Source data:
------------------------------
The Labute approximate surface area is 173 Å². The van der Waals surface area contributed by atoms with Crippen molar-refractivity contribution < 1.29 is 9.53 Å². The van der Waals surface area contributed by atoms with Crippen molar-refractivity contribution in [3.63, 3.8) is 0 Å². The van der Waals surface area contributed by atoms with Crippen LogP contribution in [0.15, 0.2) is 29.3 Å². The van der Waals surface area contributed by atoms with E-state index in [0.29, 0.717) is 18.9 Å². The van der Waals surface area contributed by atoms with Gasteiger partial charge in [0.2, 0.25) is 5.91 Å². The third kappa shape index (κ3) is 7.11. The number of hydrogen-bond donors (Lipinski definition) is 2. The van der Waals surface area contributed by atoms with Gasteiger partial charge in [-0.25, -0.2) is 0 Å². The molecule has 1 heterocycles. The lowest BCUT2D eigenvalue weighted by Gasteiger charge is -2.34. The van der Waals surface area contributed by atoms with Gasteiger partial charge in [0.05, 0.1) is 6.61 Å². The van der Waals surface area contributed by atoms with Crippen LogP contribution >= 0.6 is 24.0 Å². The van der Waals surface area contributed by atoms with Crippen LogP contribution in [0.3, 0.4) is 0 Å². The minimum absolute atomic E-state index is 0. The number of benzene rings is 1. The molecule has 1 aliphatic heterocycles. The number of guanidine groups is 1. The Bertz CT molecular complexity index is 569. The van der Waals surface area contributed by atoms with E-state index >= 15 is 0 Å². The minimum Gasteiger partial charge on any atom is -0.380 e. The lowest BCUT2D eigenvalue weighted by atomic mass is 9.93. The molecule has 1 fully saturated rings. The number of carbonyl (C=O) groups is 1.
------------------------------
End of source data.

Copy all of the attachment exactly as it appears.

The Labute approximate surface area is 173 Å². The van der Waals surface area contributed by atoms with Crippen molar-refractivity contribution < 1.29 is 9.53 Å². The van der Waals surface area contributed by atoms with Crippen molar-refractivity contribution in [3.63, 3.8) is 0 Å². The van der Waals surface area contributed by atoms with Crippen LogP contribution in [0.15, 0.2) is 29.3 Å². The van der Waals surface area contributed by atoms with E-state index in [0.29, 0.717) is 18.9 Å². The van der Waals surface area contributed by atoms with Gasteiger partial charge in [0.2, 0.25) is 5.91 Å². The third kappa shape index (κ3) is 7.11. The number of hydrogen-bond donors (Lipinski definition) is 2. The van der Waals surface area contributed by atoms with Gasteiger partial charge in [-0.25, -0.2) is 0 Å². The molecule has 1 heterocycles. The lowest BCUT2D eigenvalue weighted by Gasteiger charge is -2.34. The van der Waals surface area contributed by atoms with Gasteiger partial charge in [0.05, 0.1) is 6.61 Å². The van der Waals surface area contributed by atoms with Crippen LogP contribution >= 0.6 is 24.0 Å². The van der Waals surface area contributed by atoms with Crippen LogP contribution in [0.3, 0.4) is 0 Å². The minimum absolute atomic E-state index is 0. The number of benzene rings is 1. The molecule has 1 aliphatic heterocycles. The number of guanidine groups is 1. The Bertz CT molecular complexity index is 569. The van der Waals surface area contributed by atoms with E-state index >= 15 is 0 Å². The minimum Gasteiger partial charge on any atom is -0.380 e. The lowest BCUT2D eigenvalue weighted by atomic mass is 9.93. The molecule has 1 fully saturated rings. The number of carbonyl (C=O) groups is 1.